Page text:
Dreamworks and Netflix hoping to draw attention of kids with Spirit Riding Free

Netflix

After 14 years since Spirit: Stallion of the Cimarron bagged an Oscar nomination for Best Animated Feature,  DreamWorks has teamed up again with Netflix to attract attention of a new generation of kids with Spirit Riding Free, an animated spin-off that will make its US debut on the SVOD giant on May 5.

The series, aimed at girls between ages of 6 to 10, takes place in the 19th century. It follows 12-year-old Lucky, whose mother dies and she leaves high society life to live with her dad in the American West. She then bonds with a horse named Spirit, the offspring of the main characters from the 2002 movie.

According to showrunner Aury Wallington, while there are themes tied into the original movie, the new series has its own unique personality.

“When DreamWorks said they wanted to do a show based on the movie, I was really excited by the thought of having the film’s tone and sense of freedom and adventure,” avers Wallington, an author and writer whose credits include the Cartoon Network series Tower Prep.

“But none of the characters are the same. It’s the next generation from the movie told to the next generation of audiences,” she adds.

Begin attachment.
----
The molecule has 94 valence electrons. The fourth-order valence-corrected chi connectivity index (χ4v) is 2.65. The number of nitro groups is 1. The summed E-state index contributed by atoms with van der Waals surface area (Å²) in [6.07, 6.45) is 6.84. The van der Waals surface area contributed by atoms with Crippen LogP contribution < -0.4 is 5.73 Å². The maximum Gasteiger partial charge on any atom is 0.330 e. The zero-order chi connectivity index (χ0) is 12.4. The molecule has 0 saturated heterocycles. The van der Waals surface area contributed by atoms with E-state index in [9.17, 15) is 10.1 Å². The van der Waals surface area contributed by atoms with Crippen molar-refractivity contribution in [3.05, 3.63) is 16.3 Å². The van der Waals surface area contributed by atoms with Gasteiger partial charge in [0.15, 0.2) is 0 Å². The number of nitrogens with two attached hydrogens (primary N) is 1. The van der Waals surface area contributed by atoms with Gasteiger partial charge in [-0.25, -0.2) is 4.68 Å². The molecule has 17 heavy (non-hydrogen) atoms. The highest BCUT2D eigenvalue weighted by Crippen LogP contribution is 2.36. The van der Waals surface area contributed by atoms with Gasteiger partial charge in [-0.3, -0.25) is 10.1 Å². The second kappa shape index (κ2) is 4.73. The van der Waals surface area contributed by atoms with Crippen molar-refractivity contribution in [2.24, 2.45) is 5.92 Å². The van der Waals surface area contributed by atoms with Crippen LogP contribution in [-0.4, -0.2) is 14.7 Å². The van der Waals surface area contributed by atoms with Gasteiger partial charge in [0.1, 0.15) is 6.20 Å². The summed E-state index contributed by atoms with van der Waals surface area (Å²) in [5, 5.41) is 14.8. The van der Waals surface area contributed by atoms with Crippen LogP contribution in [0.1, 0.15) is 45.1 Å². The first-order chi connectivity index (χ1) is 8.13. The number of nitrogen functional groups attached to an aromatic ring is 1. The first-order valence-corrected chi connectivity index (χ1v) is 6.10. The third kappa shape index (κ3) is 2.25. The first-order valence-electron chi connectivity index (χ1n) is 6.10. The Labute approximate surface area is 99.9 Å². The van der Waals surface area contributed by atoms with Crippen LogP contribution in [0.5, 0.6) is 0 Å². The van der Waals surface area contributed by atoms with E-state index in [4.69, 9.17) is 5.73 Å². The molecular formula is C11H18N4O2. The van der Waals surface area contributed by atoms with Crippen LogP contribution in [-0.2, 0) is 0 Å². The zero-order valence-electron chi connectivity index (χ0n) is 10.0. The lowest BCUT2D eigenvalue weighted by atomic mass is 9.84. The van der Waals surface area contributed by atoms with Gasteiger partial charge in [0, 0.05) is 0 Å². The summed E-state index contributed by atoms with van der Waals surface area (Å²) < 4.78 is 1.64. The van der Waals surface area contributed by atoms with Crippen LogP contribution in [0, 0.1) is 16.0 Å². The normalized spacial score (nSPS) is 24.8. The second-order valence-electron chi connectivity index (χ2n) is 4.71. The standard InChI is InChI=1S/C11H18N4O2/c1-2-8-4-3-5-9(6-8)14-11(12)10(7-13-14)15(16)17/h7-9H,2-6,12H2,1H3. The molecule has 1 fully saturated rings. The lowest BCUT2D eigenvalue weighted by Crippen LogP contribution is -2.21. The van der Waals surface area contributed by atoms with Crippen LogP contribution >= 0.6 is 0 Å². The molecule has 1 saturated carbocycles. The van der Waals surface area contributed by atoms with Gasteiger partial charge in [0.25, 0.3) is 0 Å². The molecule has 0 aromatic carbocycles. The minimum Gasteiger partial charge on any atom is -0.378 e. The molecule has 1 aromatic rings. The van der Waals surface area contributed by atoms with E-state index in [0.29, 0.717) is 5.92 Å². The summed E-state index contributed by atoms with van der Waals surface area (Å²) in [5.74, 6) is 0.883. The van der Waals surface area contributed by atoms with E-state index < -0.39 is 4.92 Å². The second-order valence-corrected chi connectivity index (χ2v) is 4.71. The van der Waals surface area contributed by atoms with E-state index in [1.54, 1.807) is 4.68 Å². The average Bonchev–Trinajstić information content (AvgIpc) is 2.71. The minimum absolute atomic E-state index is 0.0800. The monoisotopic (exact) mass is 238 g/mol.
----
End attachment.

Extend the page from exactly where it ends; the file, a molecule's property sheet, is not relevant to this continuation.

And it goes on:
The series focuses on three central characters Lucky, Pru and Abigail and consciously taps into the recent TV trend of depicting strong female characters as seen in shows like Sinking Ship’s Annedroids and Elena of Avalor from Disney.

“The Spirit characters are by no means perfect. They get into trouble, make mistakes, fight with their parents and sometimes they get competitive. But they’re never snarky or bratty. I really worked hard to make a show where none of them are mean girls,” says Wallington.

On the licensing front, the show has tapped Just Play to create dolls, play sets, plush and more. And Wallington is particularly enthusiastic about a recent partnership with Breyer which is creating models of the horses from the show.

The series follows in the footsteps of successful projects from Netflix and DreamWorks, like Trollhunters which recently picked up seven Children’s Daytime Emmy nominations and helped Netflix break quarterly sign-up records as the most-watched kids original from the streamer.